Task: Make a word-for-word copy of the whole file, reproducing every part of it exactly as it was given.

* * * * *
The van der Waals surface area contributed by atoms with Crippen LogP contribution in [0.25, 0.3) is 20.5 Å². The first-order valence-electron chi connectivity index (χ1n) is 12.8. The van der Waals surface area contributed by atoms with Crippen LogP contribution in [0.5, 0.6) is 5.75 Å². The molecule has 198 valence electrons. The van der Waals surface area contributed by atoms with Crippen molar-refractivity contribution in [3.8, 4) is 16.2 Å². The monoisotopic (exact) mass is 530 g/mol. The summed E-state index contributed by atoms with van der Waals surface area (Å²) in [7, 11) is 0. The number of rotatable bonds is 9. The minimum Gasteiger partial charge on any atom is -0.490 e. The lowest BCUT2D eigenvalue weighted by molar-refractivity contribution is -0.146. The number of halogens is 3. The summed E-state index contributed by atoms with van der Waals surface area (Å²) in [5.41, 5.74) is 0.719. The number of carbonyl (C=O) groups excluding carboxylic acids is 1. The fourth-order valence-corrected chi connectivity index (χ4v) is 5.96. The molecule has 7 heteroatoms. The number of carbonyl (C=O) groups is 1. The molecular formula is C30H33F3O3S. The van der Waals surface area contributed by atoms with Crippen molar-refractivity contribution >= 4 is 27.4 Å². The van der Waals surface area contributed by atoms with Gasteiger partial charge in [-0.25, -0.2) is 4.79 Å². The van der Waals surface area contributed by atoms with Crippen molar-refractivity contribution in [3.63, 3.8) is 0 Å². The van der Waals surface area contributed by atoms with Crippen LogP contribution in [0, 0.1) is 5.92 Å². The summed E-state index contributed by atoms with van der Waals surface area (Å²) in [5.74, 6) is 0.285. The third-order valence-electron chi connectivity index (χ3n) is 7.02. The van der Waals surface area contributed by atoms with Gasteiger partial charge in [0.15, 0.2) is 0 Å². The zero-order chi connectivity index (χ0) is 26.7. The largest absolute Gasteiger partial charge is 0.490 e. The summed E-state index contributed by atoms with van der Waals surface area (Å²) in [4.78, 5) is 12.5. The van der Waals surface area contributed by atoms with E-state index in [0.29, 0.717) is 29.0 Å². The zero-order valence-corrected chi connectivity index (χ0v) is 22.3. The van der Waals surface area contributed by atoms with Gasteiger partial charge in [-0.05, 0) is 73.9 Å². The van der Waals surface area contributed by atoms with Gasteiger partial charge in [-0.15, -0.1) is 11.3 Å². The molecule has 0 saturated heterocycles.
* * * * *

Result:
The van der Waals surface area contributed by atoms with Crippen LogP contribution in [0.25, 0.3) is 20.5 Å². The first-order valence-electron chi connectivity index (χ1n) is 12.8. The van der Waals surface area contributed by atoms with Crippen LogP contribution in [0.5, 0.6) is 5.75 Å². The molecule has 198 valence electrons. The van der Waals surface area contributed by atoms with Crippen molar-refractivity contribution in [3.8, 4) is 16.2 Å². The monoisotopic (exact) mass is 530 g/mol. The summed E-state index contributed by atoms with van der Waals surface area (Å²) in [7, 11) is 0. The number of rotatable bonds is 9. The minimum Gasteiger partial charge on any atom is -0.490 e. The lowest BCUT2D eigenvalue weighted by molar-refractivity contribution is -0.146. The number of halogens is 3. The summed E-state index contributed by atoms with van der Waals surface area (Å²) in [5.41, 5.74) is 0.719. The number of carbonyl (C=O) groups excluding carboxylic acids is 1. The fourth-order valence-corrected chi connectivity index (χ4v) is 5.96. The molecule has 7 heteroatoms. The number of carbonyl (C=O) groups is 1. The molecular formula is C30H33F3O3S. The van der Waals surface area contributed by atoms with Crippen molar-refractivity contribution >= 4 is 27.4 Å². The van der Waals surface area contributed by atoms with Gasteiger partial charge in [-0.25, -0.2) is 4.79 Å². The van der Waals surface area contributed by atoms with Crippen molar-refractivity contribution in [3.63, 3.8) is 0 Å². The van der Waals surface area contributed by atoms with Crippen LogP contribution in [0, 0.1) is 5.92 Å². The summed E-state index contributed by atoms with van der Waals surface area (Å²) in [5.74, 6) is 0.285. The third-order valence-electron chi connectivity index (χ3n) is 7.02. The van der Waals surface area contributed by atoms with Gasteiger partial charge in [0.15, 0.2) is 0 Å². The zero-order chi connectivity index (χ0) is 26.7. The largest absolute Gasteiger partial charge is 0.490 e. The summed E-state index contributed by atoms with van der Waals surface area (Å²) in [4.78, 5) is 12.5. The van der Waals surface area contributed by atoms with E-state index in [0.29, 0.717) is 29.0 Å². The zero-order valence-corrected chi connectivity index (χ0v) is 22.3. The van der Waals surface area contributed by atoms with Gasteiger partial charge in [-0.05, 0) is 73.9 Å². The van der Waals surface area contributed by atoms with Gasteiger partial charge in [-0.15, -0.1) is 11.3 Å². The molecule has 0 saturated heterocycles.